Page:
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Overconfidence A Key Factor In Cuomo’s Likely Fall – OpEd


By Dr. Abdel Aziz Aluwaisheg*

Having lived in New York for nearly two decades, I have tried to follow the state’s politics from afar ever since leaving that wonderful place. Watching Gov. Andrew Cuomo’s fall from grace is disturbing because of the ethical nature of the accusations against him. The scandal may signal the end of his career, just as his handling of the coronavirus pandemic earned him praise and perhaps encouraged his ambitions for higher office.

The accusations, if true, have exposed an unsavory side to his character that go against the sterling legacy of his father, Mario Cuomo, who was New York’s governor between 1983 and 1994, covering most of the time I lived there. In many respects, especially in terms of ethical standards and keeping one’s ambitions in check, the elder Cuomo was an exemplary governor.

It is sad to witness the rapid unraveling of Andrew Cuomo’s career after 10 successful years as governor. His distinguished career goes back decades at both the state and federal levels, including serving as New York’s attorney general, i.e., being responsible for justice and the enforcement of laws governing the conduct of government officials. He now stands accused of sexual harassment, with growing calls for him to resign, including from some of his own party’s leaders.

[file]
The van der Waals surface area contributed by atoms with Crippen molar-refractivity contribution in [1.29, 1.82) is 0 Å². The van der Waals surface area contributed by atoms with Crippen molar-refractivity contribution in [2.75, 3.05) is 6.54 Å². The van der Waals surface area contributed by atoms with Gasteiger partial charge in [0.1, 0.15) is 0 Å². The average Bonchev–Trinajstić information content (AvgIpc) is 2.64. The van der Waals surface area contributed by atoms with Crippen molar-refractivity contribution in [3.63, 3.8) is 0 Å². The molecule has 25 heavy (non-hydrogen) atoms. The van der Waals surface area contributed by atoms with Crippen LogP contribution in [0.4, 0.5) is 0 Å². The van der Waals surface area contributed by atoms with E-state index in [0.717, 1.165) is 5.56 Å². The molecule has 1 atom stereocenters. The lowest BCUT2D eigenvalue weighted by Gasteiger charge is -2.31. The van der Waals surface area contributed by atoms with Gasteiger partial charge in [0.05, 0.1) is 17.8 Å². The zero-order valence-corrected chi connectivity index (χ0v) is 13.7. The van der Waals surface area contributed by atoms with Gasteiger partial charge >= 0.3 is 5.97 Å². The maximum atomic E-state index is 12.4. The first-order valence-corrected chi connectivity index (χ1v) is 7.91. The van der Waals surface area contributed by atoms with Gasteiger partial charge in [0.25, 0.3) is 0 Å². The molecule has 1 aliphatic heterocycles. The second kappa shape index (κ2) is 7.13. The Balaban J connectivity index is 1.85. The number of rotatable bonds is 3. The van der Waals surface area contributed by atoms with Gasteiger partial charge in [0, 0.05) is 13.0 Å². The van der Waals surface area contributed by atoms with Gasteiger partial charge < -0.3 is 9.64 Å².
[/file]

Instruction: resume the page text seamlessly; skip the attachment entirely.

In December, a former aide to Cuomo alleged that the governor had sexually harassed her for years. She claimed that Cuomo “exists without ethics” and created a “toxic team environment.” Last month, another aide also accused him of sexual harassment. At least another five women have now come forward and accused Cuomo of various forms of sexual misconduct.

The two senators for New York, Chuck Schumer and Kirsten Gillibrand, both Democrats, have called on Cuomo to resign and suggested an independent investigation of the allegations. President Joe Biden has also been reported to support an independent investigation into Cuomo’s conduct.